“I’m not coming from a political background. I’ve come up through the trenches,” Lipps said. “I’m for the best interest of this community, the 99 percent, the silent majority.”
The first Manhattan Beach City Council meeting that Viet Ngo, 62, had ever participated in dates back to 1996.
Ngo, who grew up in Vietnam near the ocean, had been a Manhattan Beach resident for about 20 years.
“I got involved because city council wanted to commercialize public space, the beach, for a private enterprise,” said Ngo, a retired technical specialist.
So he paired up with a Hermosa Beach activist and filed lawsuits against both Hermosa Beach and Manhattan Beach city officials, and Ngo said the judge granted an injunction against council.
“During that time, I had no intention with city activity,” he said.
But he began attend the council meetings regularly. Ngo took up a passionate interest in municipal, state and federal case laws and codes, visiting local libraries to study them thoroughly.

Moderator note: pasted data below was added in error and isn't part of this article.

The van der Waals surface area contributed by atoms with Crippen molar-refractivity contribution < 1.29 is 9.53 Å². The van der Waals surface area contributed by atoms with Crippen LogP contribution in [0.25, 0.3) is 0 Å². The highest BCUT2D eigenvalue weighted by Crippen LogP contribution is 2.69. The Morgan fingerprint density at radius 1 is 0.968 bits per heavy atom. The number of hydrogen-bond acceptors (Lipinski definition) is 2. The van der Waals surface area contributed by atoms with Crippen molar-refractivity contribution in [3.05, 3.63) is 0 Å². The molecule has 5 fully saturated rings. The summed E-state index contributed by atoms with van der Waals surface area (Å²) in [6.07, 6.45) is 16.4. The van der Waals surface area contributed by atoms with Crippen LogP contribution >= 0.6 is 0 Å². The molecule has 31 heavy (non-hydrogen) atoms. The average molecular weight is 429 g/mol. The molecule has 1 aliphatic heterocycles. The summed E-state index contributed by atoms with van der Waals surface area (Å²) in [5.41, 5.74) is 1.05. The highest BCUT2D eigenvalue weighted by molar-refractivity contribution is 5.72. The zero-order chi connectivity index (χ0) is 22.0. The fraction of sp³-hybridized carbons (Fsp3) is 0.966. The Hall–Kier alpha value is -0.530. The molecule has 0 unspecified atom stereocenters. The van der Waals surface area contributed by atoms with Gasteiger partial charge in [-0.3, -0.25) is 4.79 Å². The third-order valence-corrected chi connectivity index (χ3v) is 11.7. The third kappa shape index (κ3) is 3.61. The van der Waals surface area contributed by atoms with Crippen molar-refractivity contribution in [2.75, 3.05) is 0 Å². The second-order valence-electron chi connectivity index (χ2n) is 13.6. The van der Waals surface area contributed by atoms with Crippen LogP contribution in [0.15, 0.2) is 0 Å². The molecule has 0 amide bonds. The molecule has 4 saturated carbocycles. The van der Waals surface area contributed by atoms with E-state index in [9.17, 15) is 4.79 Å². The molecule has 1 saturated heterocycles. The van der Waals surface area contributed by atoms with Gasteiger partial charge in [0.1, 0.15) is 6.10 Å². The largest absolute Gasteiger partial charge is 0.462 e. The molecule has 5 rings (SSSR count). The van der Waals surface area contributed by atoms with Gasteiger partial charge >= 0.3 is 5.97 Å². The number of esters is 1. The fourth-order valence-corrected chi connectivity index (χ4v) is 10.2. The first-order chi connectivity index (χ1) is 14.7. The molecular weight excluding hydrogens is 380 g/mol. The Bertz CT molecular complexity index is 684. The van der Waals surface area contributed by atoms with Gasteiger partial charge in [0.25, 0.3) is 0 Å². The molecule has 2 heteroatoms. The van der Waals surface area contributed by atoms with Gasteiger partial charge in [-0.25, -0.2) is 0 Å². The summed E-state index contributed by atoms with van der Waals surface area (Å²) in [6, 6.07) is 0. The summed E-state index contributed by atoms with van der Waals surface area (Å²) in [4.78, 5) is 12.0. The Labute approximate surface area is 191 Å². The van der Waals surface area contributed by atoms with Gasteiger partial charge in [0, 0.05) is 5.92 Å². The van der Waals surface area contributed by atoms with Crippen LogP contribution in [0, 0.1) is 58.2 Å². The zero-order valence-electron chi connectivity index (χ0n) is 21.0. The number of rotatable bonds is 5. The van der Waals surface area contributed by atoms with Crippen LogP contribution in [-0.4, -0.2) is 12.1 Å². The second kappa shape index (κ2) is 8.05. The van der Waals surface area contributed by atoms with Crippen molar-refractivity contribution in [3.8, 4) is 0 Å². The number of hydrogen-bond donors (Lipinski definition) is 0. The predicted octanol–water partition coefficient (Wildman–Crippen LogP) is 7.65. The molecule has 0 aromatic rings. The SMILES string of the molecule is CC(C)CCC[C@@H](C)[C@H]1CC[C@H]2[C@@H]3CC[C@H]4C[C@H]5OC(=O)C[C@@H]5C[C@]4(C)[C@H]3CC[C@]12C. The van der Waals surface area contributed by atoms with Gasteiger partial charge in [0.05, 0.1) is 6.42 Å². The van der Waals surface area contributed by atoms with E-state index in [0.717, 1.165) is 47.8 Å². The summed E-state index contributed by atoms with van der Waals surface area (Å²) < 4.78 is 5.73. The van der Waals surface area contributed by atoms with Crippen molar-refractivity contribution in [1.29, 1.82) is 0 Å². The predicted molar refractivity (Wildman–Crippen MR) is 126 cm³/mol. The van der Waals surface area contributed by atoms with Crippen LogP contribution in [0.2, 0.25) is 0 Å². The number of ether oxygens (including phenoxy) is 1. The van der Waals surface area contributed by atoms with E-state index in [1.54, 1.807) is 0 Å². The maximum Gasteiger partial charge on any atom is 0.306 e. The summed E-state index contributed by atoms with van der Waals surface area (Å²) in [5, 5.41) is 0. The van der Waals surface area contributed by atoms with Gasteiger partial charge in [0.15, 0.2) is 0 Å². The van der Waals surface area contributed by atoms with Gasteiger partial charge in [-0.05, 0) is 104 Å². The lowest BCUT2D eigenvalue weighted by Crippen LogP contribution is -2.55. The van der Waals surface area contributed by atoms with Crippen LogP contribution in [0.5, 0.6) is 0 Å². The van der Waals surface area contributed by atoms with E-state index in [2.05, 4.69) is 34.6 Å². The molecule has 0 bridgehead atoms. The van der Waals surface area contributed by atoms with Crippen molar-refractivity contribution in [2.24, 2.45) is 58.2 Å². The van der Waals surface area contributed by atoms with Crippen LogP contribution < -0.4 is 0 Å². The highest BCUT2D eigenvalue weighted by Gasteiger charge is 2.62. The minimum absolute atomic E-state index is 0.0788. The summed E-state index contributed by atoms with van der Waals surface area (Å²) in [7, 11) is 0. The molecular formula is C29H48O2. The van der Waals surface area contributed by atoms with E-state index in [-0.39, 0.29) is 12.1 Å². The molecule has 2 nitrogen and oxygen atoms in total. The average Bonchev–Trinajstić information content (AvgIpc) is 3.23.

Since, he has barely missed a meeting, where he introduces himself as the anti-Manhattan Beach City Council corruption activist. Ngo has accused council members and city staff of corruption for many years and has recently said he has evidence that city officials are using public funds for personal use.
But come March 5, his name will be on the ballot as a candidate to serve on the Manhattan Beach City Council.
“I believe that I’m the only one who knows of the ongoing corruption existing in City Hall,” Ngo said.
“I got involved because I was seeing something wrong here,” he added. “The public will be informed.”
When Wayne Powell was a sophomore at Palos Verdes High School, he ran for a position on student council. A tie between him and his opponent led to a coin toss by the principal, which trivially determined his loss.